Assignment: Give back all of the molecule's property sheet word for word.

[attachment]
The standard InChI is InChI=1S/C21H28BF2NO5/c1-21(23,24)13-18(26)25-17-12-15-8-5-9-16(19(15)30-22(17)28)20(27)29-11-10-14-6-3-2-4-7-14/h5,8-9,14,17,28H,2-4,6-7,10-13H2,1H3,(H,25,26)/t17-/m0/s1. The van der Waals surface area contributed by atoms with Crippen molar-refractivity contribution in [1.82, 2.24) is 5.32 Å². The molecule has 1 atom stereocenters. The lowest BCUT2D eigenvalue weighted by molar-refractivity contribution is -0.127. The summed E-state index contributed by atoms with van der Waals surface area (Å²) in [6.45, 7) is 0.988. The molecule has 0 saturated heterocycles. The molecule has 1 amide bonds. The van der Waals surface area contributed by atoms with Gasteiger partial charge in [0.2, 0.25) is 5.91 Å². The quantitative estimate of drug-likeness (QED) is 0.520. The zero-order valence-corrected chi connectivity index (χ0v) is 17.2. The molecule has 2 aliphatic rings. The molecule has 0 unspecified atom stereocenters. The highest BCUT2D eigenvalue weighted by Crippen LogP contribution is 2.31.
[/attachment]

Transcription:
The standard InChI is InChI=1S/C21H28BF2NO5/c1-21(23,24)13-18(26)25-17-12-15-8-5-9-16(19(15)30-22(17)28)20(27)29-11-10-14-6-3-2-4-7-14/h5,8-9,14,17,28H,2-4,6-7,10-13H2,1H3,(H,25,26)/t17-/m0/s1. The van der Waals surface area contributed by atoms with Crippen molar-refractivity contribution in [1.82, 2.24) is 5.32 Å². The molecule has 1 atom stereocenters. The lowest BCUT2D eigenvalue weighted by molar-refractivity contribution is -0.127. The summed E-state index contributed by atoms with van der Waals surface area (Å²) in [6.45, 7) is 0.988. The molecule has 0 saturated heterocycles. The molecule has 1 amide bonds. The van der Waals surface area contributed by atoms with Gasteiger partial charge in [0.2, 0.25) is 5.91 Å². The quantitative estimate of drug-likeness (QED) is 0.520. The zero-order valence-corrected chi connectivity index (χ0v) is 17.2. The molecule has 2 aliphatic rings. The molecule has 0 unspecified atom stereocenters. The highest BCUT2D eigenvalue weighted by Crippen LogP contribution is 2.31.